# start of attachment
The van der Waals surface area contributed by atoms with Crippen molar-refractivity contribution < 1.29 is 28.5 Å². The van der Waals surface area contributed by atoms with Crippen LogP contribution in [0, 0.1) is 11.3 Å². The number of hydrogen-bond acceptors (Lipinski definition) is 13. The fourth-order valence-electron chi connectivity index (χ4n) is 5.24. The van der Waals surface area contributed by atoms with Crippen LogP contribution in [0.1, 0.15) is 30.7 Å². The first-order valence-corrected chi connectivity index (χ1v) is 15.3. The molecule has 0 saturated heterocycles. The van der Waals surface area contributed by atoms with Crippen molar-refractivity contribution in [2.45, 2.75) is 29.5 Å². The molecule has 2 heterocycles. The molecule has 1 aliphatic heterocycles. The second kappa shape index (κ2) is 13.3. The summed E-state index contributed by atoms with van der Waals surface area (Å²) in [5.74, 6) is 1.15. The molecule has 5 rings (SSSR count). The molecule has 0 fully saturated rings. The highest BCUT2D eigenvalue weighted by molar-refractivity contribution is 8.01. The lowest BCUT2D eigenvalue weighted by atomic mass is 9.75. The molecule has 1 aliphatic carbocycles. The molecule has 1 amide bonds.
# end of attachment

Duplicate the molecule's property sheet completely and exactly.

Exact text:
The van der Waals surface area contributed by atoms with Crippen molar-refractivity contribution < 1.29 is 28.5 Å². The van der Waals surface area contributed by atoms with Crippen LogP contribution in [0, 0.1) is 11.3 Å². The number of hydrogen-bond acceptors (Lipinski definition) is 13. The fourth-order valence-electron chi connectivity index (χ4n) is 5.24. The van der Waals surface area contributed by atoms with Crippen LogP contribution in [0.1, 0.15) is 30.7 Å². The first-order valence-corrected chi connectivity index (χ1v) is 15.3. The molecule has 0 saturated heterocycles. The van der Waals surface area contributed by atoms with Crippen molar-refractivity contribution in [2.45, 2.75) is 29.5 Å². The molecule has 2 heterocycles. The molecule has 1 aliphatic heterocycles. The second kappa shape index (κ2) is 13.3. The summed E-state index contributed by atoms with van der Waals surface area (Å²) in [5.74, 6) is 1.15. The molecule has 5 rings (SSSR count). The molecule has 0 fully saturated rings. The highest BCUT2D eigenvalue weighted by molar-refractivity contribution is 8.01. The lowest BCUT2D eigenvalue weighted by atomic mass is 9.75. The molecule has 1 aliphatic carbocycles. The molecule has 1 amide bonds.